Colorado passes law to test for lead in public schools' water
A bill that will test water for lead in Colorado schools passed the Colorado Legislature last week.
As The Denver Post reports, after receiving bipartisan support, House Bill 1306 will soon become state law that will provide money for Colorado schools to voluntarily test for lead in drinking water.
With the bill’s passage, the Colorado Department of Public Health and Environment will have the authority to establish a grant program to test for lead in drinking water in public schools that use public water systems. Up to $300,000 in grants could be used each year for three years and $140,000 would be spent to implement the program.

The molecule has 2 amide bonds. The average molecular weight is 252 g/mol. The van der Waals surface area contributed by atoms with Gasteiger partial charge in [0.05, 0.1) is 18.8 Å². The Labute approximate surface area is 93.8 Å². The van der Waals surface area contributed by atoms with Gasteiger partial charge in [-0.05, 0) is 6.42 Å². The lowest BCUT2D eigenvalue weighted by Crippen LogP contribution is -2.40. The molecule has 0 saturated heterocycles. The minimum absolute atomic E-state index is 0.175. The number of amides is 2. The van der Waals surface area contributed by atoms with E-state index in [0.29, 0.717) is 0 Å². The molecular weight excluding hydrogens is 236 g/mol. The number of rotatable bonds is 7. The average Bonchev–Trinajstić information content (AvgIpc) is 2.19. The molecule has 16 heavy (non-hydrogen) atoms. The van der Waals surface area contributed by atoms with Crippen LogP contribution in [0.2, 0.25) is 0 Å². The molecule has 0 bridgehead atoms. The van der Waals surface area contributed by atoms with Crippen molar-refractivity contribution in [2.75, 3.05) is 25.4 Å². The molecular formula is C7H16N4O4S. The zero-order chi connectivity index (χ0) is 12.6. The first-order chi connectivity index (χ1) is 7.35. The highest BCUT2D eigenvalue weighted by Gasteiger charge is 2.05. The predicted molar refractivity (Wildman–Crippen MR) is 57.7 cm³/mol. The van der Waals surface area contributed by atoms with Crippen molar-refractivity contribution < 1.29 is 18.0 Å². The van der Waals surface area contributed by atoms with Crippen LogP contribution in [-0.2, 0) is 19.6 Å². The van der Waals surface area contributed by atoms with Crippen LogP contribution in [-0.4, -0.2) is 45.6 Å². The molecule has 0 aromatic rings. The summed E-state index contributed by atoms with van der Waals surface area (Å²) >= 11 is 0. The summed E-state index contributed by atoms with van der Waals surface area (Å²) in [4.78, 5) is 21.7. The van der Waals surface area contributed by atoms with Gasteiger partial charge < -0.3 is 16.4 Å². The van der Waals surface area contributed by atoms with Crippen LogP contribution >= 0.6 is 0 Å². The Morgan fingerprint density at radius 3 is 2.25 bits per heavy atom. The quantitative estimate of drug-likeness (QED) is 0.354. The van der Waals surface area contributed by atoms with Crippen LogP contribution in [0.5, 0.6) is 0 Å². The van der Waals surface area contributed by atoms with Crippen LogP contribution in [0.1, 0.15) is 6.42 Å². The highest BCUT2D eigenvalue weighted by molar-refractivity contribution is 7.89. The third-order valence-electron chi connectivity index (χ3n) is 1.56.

The measure also requires school districts to chip in 10 percent in local matching funds and give the test results to the local public health agency, water supplier, school board and the Colorado Department of Public Health and Environment.
If a school tests positive for lead, the school district or a local government will have to pay for cleanup costs but officials said those schools that do will have several routes for funding clean-up of the water.